Getting a notice from your landlord informing you of a rent increase can be a stressful situation. When we rent a house, we do so according to a fixed budget, and there are times when the increase can exceed it.
California is one of the states in the country with the highest rental costs, making it one of the most expensive places to live. Just under half of the state’s residents are renters, and rents have risen sharply in the last twenty years.
This situation has led lawmakers to propose a series of new rent control and eviction protection bills across the state. One of these bills, AB 1482, or the California Tenant Protection Act, was passed in 2019 and went into effect on January 1, 2020.
How does rent control work in California?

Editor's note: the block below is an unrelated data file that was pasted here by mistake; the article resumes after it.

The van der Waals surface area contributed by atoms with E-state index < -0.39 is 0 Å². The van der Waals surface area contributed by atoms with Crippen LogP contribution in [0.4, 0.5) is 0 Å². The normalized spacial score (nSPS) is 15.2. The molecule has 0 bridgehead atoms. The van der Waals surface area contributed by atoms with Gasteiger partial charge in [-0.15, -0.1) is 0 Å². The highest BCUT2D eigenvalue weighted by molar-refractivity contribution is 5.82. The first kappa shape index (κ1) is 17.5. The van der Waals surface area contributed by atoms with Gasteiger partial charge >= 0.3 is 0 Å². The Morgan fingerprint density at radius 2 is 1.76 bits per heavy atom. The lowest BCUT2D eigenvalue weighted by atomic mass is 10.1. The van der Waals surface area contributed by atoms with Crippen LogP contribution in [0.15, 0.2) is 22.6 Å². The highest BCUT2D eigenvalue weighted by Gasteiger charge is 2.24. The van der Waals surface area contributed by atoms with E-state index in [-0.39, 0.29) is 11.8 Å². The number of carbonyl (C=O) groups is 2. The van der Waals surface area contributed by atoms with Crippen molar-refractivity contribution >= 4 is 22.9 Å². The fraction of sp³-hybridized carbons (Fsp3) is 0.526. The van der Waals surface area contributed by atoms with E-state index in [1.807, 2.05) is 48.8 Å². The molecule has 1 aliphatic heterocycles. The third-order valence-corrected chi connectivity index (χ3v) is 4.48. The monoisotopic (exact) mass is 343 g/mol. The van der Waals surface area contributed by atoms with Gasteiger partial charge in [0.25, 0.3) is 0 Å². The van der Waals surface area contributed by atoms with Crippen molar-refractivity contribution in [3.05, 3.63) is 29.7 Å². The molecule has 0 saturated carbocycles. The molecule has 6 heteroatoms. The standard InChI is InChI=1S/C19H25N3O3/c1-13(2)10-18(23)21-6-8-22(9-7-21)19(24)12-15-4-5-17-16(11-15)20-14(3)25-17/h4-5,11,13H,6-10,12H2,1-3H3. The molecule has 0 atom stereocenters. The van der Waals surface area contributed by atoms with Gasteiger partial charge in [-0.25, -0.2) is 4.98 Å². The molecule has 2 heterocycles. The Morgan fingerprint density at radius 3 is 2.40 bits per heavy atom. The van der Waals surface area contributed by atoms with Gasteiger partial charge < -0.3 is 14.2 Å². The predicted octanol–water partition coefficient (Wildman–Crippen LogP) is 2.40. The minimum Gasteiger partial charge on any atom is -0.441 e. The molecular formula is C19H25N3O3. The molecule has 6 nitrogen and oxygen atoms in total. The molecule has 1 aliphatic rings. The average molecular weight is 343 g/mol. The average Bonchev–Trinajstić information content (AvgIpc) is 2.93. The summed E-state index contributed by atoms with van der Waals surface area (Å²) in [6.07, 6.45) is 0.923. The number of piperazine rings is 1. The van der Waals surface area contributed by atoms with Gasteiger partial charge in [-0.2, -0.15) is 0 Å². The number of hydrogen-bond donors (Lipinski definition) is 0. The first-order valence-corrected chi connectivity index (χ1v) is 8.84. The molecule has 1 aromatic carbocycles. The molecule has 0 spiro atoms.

AB 1482 is an existing law in the state that has two main functions: it limits rent increases and eliminates the right of landlords to evict tenants without just cause.
This law limits the allowable annual rent increase to 5%, plus another 5% for the local cost of living adjustment, which would give us a maximum increase of 10% per year.
The percentage increase is often tied to the area’s annual Consumer Price Index (CPI), which is the price of basic items like gasoline, food, and utilities, which also typically see increases each year.
What to do if my landlord wants to increase my rent?
As we mentioned before, your landlord cannot increase the rent overnight, nor can they increase it by more than 10%. If your landlord is not meeting these two conditions, it is important that you contact an attorney.
A lawyer specialized in this area will be able to advise you and develop a legal defense for your case. If you or a loved one is in such a situation, contact us today. We will help you to uphold your rights.